Six Necessary and Sufficient Conditions
Carl Rogers stated that ‘for constructive personality change to occur, it is necessary that these [six] conditions exist and continue over a period of time.' The conditions are:
- Psychological contact between counsellor and client
- The client is incongruent (anxious or vulnerable)
- The counsellor is congruent
- The client receives empathy from the counsellor
- The counsellor shows unconditional positive regard towards the client
- Client perceives acceptance and unconditional positive regard
The six necessary and sufficient conditions are ‘the hypothesised conditions by which the therapist facilitates constructive personality change’ (Tudor and Merry, 2006: 23-24).
Origins of the Term
Carl Rogers first used the term in a paper published in 1957 by the Journal of Consulting Psychology. There, he claimed that ‘for constructive personality change to occur, it is necessary that these conditions exist and continue over a period of time:
- Two persons are in psychological contact.
- The first, whom we shall term the client, is in a state of incongruence, being vulnerable or anxious.
- The second person, whom we shall term the therapist, is congruent or integrated in the relationship.
- The therapist experiences unconditional positive regard for the client.
- The therapist experiences an empathic understanding of the client's internal frame of reference and endeavours to communicate this experience to the client.
- The communication to the client of the therapist's empathic understanding and unconditional positive regard is to a minimal degree achieved.’
He continued: ‘No other conditions are necessary. If these six conditions exist and continue over a period of time, this is sufficient. The process of constructive personality change will follow’ (Rogers, 1957: 95–96).
The Core Conditions
The term ‘core conditions’ was not used by Rogers, rather it was coined in the 1970s and 1980s by the British person-centred movement, to refer to conditions 3, 4 and 5. Other terms used are the ‘facilitative conditions’ or ‘therapist’s conditions’. These conditions can be expressed in plain English as follows:
- The counsellor is congruent (genuine).
- The counsellor experiences unconditional positive regard (UPR) – non-judgmental warmth and acceptance – towards the client.
- The counsellor feels empathy towards the client.
Kelly (2017: 18) writes: ‘Together, the core conditions build deep rapport and trust within the relationship. And with deep rapport and trust, we are able to work at relational depth (Mearns and Cooper, 2005) – which is where real movement happens.’
The Hidden Conditions
The other three conditions – numbers 1, 2 and 6 – are known as the ‘hidden conditions’, ‘client’s conditions’ or ‘lost conditions’. These are less well-known than the core conditions. These conditions can be expressed more simply as follows:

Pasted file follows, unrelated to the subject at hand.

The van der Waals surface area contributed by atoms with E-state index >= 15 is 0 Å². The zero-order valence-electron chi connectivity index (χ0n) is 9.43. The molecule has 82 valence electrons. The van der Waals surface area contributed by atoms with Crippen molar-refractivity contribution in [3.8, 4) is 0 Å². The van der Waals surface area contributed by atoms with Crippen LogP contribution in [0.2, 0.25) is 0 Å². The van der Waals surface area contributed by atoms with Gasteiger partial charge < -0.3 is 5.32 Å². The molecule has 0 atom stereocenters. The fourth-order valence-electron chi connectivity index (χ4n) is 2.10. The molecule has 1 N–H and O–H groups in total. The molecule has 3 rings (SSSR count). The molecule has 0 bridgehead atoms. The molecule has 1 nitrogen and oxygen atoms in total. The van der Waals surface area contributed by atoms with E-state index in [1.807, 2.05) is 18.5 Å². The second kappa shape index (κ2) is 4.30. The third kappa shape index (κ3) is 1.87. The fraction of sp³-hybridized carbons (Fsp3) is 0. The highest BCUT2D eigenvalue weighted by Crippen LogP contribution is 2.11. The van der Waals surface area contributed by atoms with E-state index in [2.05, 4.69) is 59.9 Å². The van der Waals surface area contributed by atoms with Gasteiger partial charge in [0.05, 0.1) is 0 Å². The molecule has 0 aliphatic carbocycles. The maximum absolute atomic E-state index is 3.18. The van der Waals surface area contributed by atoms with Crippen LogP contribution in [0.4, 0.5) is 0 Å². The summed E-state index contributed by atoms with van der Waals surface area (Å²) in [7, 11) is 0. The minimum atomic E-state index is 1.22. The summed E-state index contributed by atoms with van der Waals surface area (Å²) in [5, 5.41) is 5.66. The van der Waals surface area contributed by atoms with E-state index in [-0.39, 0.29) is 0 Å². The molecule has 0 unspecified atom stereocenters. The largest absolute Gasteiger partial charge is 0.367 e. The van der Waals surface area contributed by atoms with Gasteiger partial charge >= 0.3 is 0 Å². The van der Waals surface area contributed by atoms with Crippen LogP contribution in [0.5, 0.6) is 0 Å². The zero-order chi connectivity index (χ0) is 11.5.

The counsellor makes psychological contact with the client (i.e., they are ‘on the same page’ psychologically).
- The client is incongruent (vulnerable or anxious).
- The client receives the congruence, UPR and empathy of the counsellor.
Psychological contact (condition 1) can be made only if the client is capable of giving informed consent. Barriers to this could be severe mental health issues such as active psychosis, severe learning difficulties, or attending under the influence of drugs, alcohol or prescribed medication. If psychological contact cannot be made, then there is an ethical issue around autonomy, the ability for the client to make an informed choice in contracting with the therapist.
If the client is seeking not counselling but friendship or expert advice (e.g., on debt management or the law), or if they are not ready for counselling (perhaps they are at stage 1 or 2 of the seven stages of process, and so are not yet open to change, and instead blame others for their misfortune or do not take responsibility for their actions), then condition 2 would not be met.
Finally, if a client is unable to trust the counsellor (for example, due to transference), or the two simply do not gel, condition 6 will not be met as the client will not feel safe enough to discuss what is really on their mind. This condition is arguably the most difficult to fulfil as it asks the counsellor both to give enough time for the client to build trust, and to be congruent enough in the relationship to explore with the client any reluctance to fully engage.
If any of the six necessary and sufficient conditions – which are ‘best seen as a gestalt or unity operating together rather than as separate elements’ (Merry, 2014: 71) – cannot be met, then referral to another therapist/service is the ethical course of action.
Kelly K (2017) Basic Counselling Skills: A Student Guide
Mearns D and Cooper M (2005) Relational Depth in Counselling and Psychotherapy, Sage
Merry T (2014) Learning and Being in Person-Centred Counselling, PCCS Books
Rogers R (1957) ‘The Necessary and Sufficient Conditions of Therapeutic Personality Change’, Journal of Consulting Psychology, Vol. 21, pp 95–103
Tudor K and Merry T (2006) Dictionary of Person-Centred Psychology, PCCS Books